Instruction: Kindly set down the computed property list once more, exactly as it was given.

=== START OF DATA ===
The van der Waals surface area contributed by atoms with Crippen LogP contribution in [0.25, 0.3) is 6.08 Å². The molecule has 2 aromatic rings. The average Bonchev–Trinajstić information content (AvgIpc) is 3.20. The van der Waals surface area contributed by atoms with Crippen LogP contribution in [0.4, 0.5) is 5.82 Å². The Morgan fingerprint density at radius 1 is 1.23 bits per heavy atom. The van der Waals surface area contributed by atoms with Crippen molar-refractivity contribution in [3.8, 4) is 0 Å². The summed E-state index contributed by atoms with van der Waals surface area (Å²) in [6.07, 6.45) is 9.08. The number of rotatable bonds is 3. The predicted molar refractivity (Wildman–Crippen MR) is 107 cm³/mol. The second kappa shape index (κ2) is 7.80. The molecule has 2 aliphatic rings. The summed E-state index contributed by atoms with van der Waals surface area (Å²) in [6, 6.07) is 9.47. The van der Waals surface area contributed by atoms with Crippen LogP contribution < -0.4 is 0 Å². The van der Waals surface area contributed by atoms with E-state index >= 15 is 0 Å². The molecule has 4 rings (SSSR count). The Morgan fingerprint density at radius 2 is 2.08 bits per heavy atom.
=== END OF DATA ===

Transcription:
The van der Waals surface area contributed by atoms with Crippen LogP contribution in [0.25, 0.3) is 6.08 Å². The molecule has 2 aromatic rings. The average Bonchev–Trinajstić information content (AvgIpc) is 3.20. The van der Waals surface area contributed by atoms with Crippen LogP contribution in [0.4, 0.5) is 5.82 Å². The Morgan fingerprint density at radius 1 is 1.23 bits per heavy atom. The van der Waals surface area contributed by atoms with Crippen molar-refractivity contribution in [3.8, 4) is 0 Å². The summed E-state index contributed by atoms with van der Waals surface area (Å²) in [6.07, 6.45) is 9.08. The number of rotatable bonds is 3. The predicted molar refractivity (Wildman–Crippen MR) is 107 cm³/mol. The second kappa shape index (κ2) is 7.80. The molecule has 2 aliphatic rings. The summed E-state index contributed by atoms with van der Waals surface area (Å²) in [6, 6.07) is 9.47. The van der Waals surface area contributed by atoms with Crippen LogP contribution < -0.4 is 0 Å². The van der Waals surface area contributed by atoms with E-state index >= 15 is 0 Å². The molecule has 4 rings (SSSR count). The Morgan fingerprint density at radius 2 is 2.08 bits per heavy atom.